Lane filtering is a big issue for many motorcyclists, and increasingly important when it comes to improving road safety and traffic congestion. Advocates of legal lane filtering argue that it gives motorcyclists more control on the roads and allows them to move through heavy traffic and into safer positions.
Despite calls to standardise lane filtering legislation, the laws and penalties remain inconsistent across Australia. If you're driving across state lines, this can result in frustration and confusion not just for you as a rider but for other road users too.
At Maurice Blackburn Lawyers, we are strong advocates for a uniform national lane filtering standard. But while this is being developed, it's important the riders know what is legal, and what's not, right now. So what can you do, what can't you do, and where are the differences?
Lane filtering occurs when a motorcyclist or motorised scooter rider travels through stagnant or slow-moving traffic.
A rider is lane filtering when they travel between:
As with all road manoeuvres, lane filtering is only legal if it is safe to do so. If conditions aren't safe, don't risk it.
There are four situations where lane filtering is illegal Australia-wide. You aren't allowed to lane filter:
Lane filtering in these circumstances not only puts you at risk but can also cause injury to someone else. You can also face penalties if caught.
We strongly recommend using this guide to understand what is legal in your state so you can lane filter in your daily routine knowing you are safe to do so. You can also refer to this article at any time before you plan your next interstate road trip.
Fully licensed motorcyclists in Victoria must only lane filter when travelling less than 30 km/h, and when it is safe to do so.
Lane filtering is illegal in Victoria:
Fully licensed motorcyclists in New South Wales must only lane filter when travelling less than 30 km/h, and when it is safe to do so.
Lane filtering is illegal in New South Wales:
In Queensland, motorcyclists with an open license must only lane filter when travelling less than 30 km/h and when it is safe to do so.
Lane filtering is illegal in Queensland:
In South Australia, R and R-Date licensed motorcyclists must only lane filter when travelling less than 30 km/h, when it is safe to do so and there is sufficient clearance between vehicles.
Lane filtering is illegal in South Australia:
Motorcyclists who hold a full motorcycle licence are allowed to lane filter in Tasmania when it is safe to do so, and when they are travelling at no more than 30 km/h.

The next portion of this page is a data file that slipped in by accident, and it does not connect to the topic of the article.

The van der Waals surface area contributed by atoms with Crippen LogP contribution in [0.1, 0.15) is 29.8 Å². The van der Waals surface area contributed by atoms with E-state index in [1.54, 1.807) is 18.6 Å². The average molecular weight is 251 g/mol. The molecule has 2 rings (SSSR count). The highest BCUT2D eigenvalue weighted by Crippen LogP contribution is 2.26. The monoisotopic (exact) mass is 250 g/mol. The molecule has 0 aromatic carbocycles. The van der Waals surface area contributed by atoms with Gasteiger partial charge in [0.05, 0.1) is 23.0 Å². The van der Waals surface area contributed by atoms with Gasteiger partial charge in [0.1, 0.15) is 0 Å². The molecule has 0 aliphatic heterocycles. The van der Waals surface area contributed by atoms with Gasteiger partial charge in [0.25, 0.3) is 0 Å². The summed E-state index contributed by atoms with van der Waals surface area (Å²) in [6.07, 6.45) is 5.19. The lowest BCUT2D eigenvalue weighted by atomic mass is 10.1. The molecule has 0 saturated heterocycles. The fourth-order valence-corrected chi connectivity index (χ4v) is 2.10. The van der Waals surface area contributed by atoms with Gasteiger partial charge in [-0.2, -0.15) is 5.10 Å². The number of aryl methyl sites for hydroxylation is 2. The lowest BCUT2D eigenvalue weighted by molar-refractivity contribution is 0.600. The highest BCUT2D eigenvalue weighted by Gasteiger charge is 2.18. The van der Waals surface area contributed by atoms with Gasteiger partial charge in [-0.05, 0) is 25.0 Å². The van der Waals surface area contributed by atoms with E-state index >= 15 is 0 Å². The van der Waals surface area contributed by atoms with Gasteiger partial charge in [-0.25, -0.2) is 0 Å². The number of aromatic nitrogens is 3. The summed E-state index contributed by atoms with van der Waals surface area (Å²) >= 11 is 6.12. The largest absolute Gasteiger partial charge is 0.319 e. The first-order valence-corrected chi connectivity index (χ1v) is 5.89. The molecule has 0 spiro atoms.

Lane filtering is illegal in Tasmania:
Fully licensed motorcyclists are allowed to lane filter in Western Australia if you’re travelling at no more than 30 km/h – between two lanes of stationary or slow-moving vehicles travelling in the same direction
Lane filtering is illegal in Western Australia when:
Fully licensed motorcyclists in the ACT are allowed to lane filter at speeds of up to 30 km/h only when it is safe to do so
Lane filtering is illegal in the ACT:
Motorcycle riders in the Northern Territory with an unrestricted, full or open motorcycle licence are permitted to lane filter between stationary or slow-moving traffic moving in the same direction of travel, provided they do not exceed 30km/h and it is safe to do so.
Lane Filtering is illegal in the Northern Territory:
We firmly believe that a national standard of lane filtering legislation would ensure motorcyclists and road users enjoy the peace of mind that comes with clear laws, and safer roads.
As the conversation around developing a national standard increases, we encourage you to make your voice heard. Hearing from riders first-hand about what works, and what doesn't, is important. This ensures that legislation developed covers the reality of riding - keeping lane filtering safer and easier for everyone.
We have lawyers who specialise in a range of legal claims who travel to Australian Capital Territory. If you need a lawyer in Canberra or elsewhere in Australian Capital Territory, please call us on 1800 675 346.
We have lawyers who specialise in a range of legal claims who travel to Tasmania. If you need a lawyer in Hobart, Launceston or elsewhere in Tasmania, please call us on 1800 675 346.